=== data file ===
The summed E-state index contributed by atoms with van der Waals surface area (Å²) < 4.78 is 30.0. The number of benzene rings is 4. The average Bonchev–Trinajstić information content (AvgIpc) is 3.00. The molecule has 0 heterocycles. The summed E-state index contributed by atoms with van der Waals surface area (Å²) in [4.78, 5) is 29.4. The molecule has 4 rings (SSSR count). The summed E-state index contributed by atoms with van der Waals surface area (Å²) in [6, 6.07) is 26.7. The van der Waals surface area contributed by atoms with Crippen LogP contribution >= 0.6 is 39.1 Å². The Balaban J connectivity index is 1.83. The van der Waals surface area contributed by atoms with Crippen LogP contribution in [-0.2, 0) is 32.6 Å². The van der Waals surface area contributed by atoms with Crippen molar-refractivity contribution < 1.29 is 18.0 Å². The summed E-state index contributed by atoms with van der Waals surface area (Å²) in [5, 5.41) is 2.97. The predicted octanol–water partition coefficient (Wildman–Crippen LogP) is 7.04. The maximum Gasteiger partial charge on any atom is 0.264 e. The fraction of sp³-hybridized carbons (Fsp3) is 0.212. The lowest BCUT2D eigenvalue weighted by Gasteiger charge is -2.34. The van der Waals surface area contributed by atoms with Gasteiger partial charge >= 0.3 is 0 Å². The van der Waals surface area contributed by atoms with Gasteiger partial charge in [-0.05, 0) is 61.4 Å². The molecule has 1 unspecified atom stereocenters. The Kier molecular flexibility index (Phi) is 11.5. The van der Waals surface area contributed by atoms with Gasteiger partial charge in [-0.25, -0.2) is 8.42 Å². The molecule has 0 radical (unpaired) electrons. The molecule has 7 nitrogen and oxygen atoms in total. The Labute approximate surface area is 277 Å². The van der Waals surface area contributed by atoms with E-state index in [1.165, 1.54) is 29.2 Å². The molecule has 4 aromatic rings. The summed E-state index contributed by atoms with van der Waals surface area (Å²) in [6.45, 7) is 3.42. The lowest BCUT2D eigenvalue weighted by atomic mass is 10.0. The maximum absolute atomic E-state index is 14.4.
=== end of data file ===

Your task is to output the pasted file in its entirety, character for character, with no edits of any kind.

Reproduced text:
The summed E-state index contributed by atoms with van der Waals surface area (Å²) < 4.78 is 30.0. The number of benzene rings is 4. The average Bonchev–Trinajstić information content (AvgIpc) is 3.00. The molecule has 0 heterocycles. The summed E-state index contributed by atoms with van der Waals surface area (Å²) in [4.78, 5) is 29.4. The molecule has 4 rings (SSSR count). The summed E-state index contributed by atoms with van der Waals surface area (Å²) in [6, 6.07) is 26.7. The van der Waals surface area contributed by atoms with Crippen LogP contribution >= 0.6 is 39.1 Å². The Balaban J connectivity index is 1.83. The van der Waals surface area contributed by atoms with Crippen LogP contribution in [-0.2, 0) is 32.6 Å². The van der Waals surface area contributed by atoms with Crippen molar-refractivity contribution < 1.29 is 18.0 Å². The summed E-state index contributed by atoms with van der Waals surface area (Å²) in [5, 5.41) is 2.97. The predicted octanol–water partition coefficient (Wildman–Crippen LogP) is 7.04. The maximum Gasteiger partial charge on any atom is 0.264 e. The fraction of sp³-hybridized carbons (Fsp3) is 0.212. The lowest BCUT2D eigenvalue weighted by Gasteiger charge is -2.34. The van der Waals surface area contributed by atoms with Gasteiger partial charge >= 0.3 is 0 Å². The van der Waals surface area contributed by atoms with Gasteiger partial charge in [-0.05, 0) is 61.4 Å². The molecule has 1 unspecified atom stereocenters. The Kier molecular flexibility index (Phi) is 11.5. The van der Waals surface area contributed by atoms with Gasteiger partial charge in [-0.25, -0.2) is 8.42 Å². The molecule has 0 radical (unpaired) electrons. The molecule has 7 nitrogen and oxygen atoms in total. The Labute approximate surface area is 277 Å². The van der Waals surface area contributed by atoms with E-state index in [1.165, 1.54) is 29.2 Å². The molecule has 4 aromatic rings. The summed E-state index contributed by atoms with van der Waals surface area (Å²) in [6.45, 7) is 3.42. The lowest BCUT2D eigenvalue weighted by atomic mass is 10.0. The maximum absolute atomic E-state index is 14.4.